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America's Lost Vikings Found?

Museum volunteers are shown bringing home the Viking sailing vessel used during production of an episode of the TV series "America’s Lost Vikings." (Contributed)1 / 4
Runestone Museum Board members must be in attendance on site any time the stone is brought out of its case. Pictured are board members (clockwise from lower left): Nikki Schabel, Geri Zabrosky, Bill Meyer and Sally Smith. (Contributed)2 / 4
Archaeologist Blue Nelson gets a closer look at the rune carvings. (Contributed)3 / 4
Archaeologist Mike Arbuthnot examines the Kensington Rune Stone for the Science Channel cameras. (Contributed)4 / 4

Some of you were able to watch the recent six-part TV series, "America's Lost Vikings," on the Science Channel. Blue Nelson and Mike Arbuthnot, archaeologists and television personalities, used science and adventure to investigate how much of North America Nordic explorers may have traversed.

As many of you are aware, the only confirmed "Viking" site in North America is L'Anse aux Meadows in Newfoundland and dates to about 1000. The Kensington Rune Stone, a controversial artifact that has a medieval date of 1362 carved on it, may be evidence of later or continued exploration of North America by Nordic adventurers.

The idea that early Nordic explorers made it to Minnesota was investigated in Episode 4, "Ghosts of the Great Lakes." The team examined the Kensington Rune Stone, which included an updated 3D scan of the stone.

The museum is hoping to not only add an interactive 3D computer model to the current exhibit, but to also have the model available on our website. Nothing groundbreaking has been discovered from the new 3D model yet, but the remote access it will provide for online research and examination is priceless.

On the television show, after looking at the runes on the 3D imaging model, the hosts then tried carving their own runes in stone. After discovering how hard runes are to carve, they decided it was a multi-day process, a conclusion previously drawn by contemporary rune carvers. I think it was just a fun illustration for television, not to mention a fun activity to try their hand at.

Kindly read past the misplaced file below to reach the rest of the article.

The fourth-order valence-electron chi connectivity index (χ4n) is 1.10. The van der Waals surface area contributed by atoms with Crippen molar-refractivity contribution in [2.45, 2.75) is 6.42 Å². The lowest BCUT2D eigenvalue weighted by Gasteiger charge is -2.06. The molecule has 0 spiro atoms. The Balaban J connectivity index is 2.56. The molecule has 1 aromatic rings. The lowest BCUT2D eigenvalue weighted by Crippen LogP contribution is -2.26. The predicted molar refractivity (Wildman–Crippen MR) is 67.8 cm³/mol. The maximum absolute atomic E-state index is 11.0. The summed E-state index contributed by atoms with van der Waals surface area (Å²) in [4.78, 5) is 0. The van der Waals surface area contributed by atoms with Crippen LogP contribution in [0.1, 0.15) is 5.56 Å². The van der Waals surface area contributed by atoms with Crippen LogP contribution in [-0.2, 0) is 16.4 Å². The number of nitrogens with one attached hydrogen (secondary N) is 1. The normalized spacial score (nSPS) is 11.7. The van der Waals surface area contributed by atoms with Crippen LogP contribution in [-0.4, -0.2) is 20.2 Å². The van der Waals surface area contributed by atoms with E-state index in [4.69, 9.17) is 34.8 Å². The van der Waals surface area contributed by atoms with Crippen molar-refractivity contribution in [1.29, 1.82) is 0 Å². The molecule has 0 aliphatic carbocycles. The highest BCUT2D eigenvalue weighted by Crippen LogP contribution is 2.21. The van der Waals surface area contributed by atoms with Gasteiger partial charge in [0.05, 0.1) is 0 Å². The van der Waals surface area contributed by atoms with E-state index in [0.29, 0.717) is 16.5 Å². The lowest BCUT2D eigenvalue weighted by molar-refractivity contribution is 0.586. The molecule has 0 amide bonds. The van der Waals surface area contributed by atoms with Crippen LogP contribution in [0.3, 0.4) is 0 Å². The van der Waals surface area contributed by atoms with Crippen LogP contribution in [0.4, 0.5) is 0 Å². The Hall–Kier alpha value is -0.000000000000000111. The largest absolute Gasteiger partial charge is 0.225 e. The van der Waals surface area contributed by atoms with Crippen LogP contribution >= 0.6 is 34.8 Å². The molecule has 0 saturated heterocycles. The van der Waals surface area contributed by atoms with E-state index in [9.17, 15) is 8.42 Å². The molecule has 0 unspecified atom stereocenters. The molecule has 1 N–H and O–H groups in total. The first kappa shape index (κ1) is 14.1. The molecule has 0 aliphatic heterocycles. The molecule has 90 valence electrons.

The other thing they discussed was the calcite deposits on the stone itself, which I knew they were interested in before filming began. The calcite findings are actually not that controversial, having been agreed on by separate American and Scandinavian geological research. I'm not sure why there was so much interest in it, except to make points about possible erosion.

In the end, Nelson was not fully convinced of the stone's authenticity, while Arbuthnot remained open-minded about the possibility.

One thing I was surprised about was the time and attention they devoted to fire steels in the same episode, yet they did not discuss the Climax Fire Steel, nor test it when they were here in November. They had access to a portable PXRF machine, which I wasn't aware of until the series began to air in late February.

A PXRF machine measures purity levels of metal objects, which can be an indicator of the object's age, with purer levels being found in more contemporary objects. The Climax Fire Steel, part of the Runestone Museum Foundation's collection, is one of, if not the only, identified Nordic Middle Age fire steel on display in North America.

To my knowledge, there has not been extensive research done on the Climax Fire Steel and I think it deserves more attention and study than it currently receives. For example, can we definitively say it is a Nordic Middle Age artifact? We have documents identifying it as such from the University Museum in Oslo, but I don't know if a physical examination ever took place.

We have additional objects, like axes and spear points, that could also potentially benefit from an analysis by a PXRF machine. Keep in mind that tests like these are not definitive and do not tell an entire story of an object.

For example, we do not know why the Climax Fire Steel was found by the Red River near Climax, Minnesota. Was it handed down through generations of Scandinavians only to be lost by an immigrant to the area? Did Middle Age Nordic explorers leave it behind? Was it traded and then left behind on the commonly-used waterways by an Indigenous, English or French fur trader in the 1600s? Boats during this era would be moored at the mouth of the Nelson River on the Hudson Bay and smaller boats were taken to Lake Winnipeg and down the Red River.

Boats, like the one Nelson and Arbuthnot successfully tried their hand at maneuvering in northern Minnesota, were used by Nordic explorers to travel smaller rivers that a larger vessel was unable to navigate. The boat used in Episode 4 of the series was generously donated to the museum by the production crew. I was hoping to see more discussion about possible waterway routes to this area, but maybe that can be explored in Season 2? The final episode certainly indicated room for additional seasons of the series.

In conclusion, while not a lot was really "discovered" about possible Nordic activity in North America outside of Newfoundland, the door for future investigation was left wide open and it has encouraged online debate and discussion. Anytime people get excited and curious about history is usually a positive outcome, especially if it encourages additional research, transparency and critical thinking.